What does your "About Us" page say about your business?
Does your site have an "About Us" page? Do you have one simply because everyone else does? What's the real value of such a page? Do you know how to maximize its value?
The "About Us" Opportunity
Many companies love to talk about themselves. That's why we developed an online analysis tool several years ago that counts certain words on your site that are key indicators of whether your focus is on the customer or on you.
To buy, customers must hear about themselves and what you can do for them.
When a customer clicks on your "About Us" page, she's giving you permission to talk to her about your company. That doesn't mean you shouldn't focus on what she needs. Just because she's asking about you, doesn't mean you get to bore her with what you're excited about or leave her with more questions, or even make her doubt if she should buy from you.
An "About Us" page is a tremendous opportunity to cement a relationship with many prospective customers. It can put a human face on an otherwise technical, dry, and impersonal page. Properly written, it can provide some serious buying resolve to certain customer segments.
Humans want to connect with other humans. That's easy to forget in a transaction-focused business world. Yet consider MySpace.com's explosive success. What's MySpace if not a massive collection of "About Me" pages?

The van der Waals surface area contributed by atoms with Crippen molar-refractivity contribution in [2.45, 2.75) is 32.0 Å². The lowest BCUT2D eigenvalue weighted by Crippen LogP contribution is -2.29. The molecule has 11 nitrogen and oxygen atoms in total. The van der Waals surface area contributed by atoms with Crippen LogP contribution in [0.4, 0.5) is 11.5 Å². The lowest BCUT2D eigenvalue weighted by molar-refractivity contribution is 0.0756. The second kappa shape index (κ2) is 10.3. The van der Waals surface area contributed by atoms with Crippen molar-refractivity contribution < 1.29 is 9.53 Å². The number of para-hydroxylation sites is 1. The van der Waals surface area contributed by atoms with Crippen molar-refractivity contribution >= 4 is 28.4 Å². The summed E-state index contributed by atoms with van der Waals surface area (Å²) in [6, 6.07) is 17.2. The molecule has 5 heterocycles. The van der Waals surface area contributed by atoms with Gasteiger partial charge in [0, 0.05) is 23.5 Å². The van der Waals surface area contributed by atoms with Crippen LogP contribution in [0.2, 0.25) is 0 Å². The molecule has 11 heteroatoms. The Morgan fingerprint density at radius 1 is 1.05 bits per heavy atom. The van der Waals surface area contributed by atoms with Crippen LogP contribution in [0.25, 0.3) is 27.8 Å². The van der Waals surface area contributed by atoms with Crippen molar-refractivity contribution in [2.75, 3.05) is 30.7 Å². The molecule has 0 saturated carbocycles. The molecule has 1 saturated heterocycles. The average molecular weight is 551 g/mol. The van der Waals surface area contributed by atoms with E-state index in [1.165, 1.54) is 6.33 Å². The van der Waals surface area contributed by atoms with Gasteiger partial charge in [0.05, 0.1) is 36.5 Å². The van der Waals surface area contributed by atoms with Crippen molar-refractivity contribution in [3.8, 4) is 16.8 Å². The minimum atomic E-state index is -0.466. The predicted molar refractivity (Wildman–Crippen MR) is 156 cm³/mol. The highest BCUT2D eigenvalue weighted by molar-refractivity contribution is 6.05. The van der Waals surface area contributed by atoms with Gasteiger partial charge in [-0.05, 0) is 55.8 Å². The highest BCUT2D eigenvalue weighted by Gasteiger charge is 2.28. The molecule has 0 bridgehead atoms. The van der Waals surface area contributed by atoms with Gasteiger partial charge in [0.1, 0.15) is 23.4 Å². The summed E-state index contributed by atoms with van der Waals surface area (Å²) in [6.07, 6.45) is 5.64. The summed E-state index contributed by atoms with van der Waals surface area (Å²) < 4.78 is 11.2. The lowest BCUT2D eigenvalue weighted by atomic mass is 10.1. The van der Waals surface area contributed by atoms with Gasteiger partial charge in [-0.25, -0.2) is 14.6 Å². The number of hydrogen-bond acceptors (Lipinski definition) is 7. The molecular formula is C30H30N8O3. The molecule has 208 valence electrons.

The same power of human attraction can be properly used in a persuasion scenario in which the "About Us" page acts as a waypoint.
Common "About Us" Page Mistakes
If you're struggling to find customer-centric content to put on this page, here are some examples of visitor questions you can answer on it:
If you need to know more about what customers are asking about your company, ask the people in your company who interact with customers the most.
So many "About Us" pages are a waste of HTML. Though not every customer wants to know more about you, don't disappoint those who do. Rethinking and rewriting your "About Us" page could result in higher conversion from those who encounter it.
Send me examples of "About Us" pages: the good, the bad, and the ugly.
Meet Bryan at Search Engine Strategies in San Jose, August 7-10, 2006, at the San Jose McEnery Convention Center.
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Bryan Eisenberg is coauthor of the Wall Street Journal, Amazon, BusinessWeek, and New York Times bestselling books "Call to Action," "Waiting For Your Cat to Bark?," and "Always Be Testing." Bryan is a professional marketing speaker and has keynoted conferences globally such as SES, Shop.org, Direct Marketing Association, MarketingSherpa, Econsultancy, Webcom, SEM Konferansen Norway, the Canadian Marketing Association, and others. In 2010, Bryan was named a winner of the Direct Marketing Educational Foundation's Rising Stars Awards, which recognizes the most talented professionals 40 years of age or younger in the field of direct/interactive marketing. He is also cofounder and chairman emeritus of the Web Analytics Association. Bryan serves as an advisory board member of SES Conference & Expo, the eMetrics Marketing Optimization Summit, and several venture capital backed companies. He works with his coauthor and brother Jeffrey Eisenberg. You can find them at BryanEisenberg.com.
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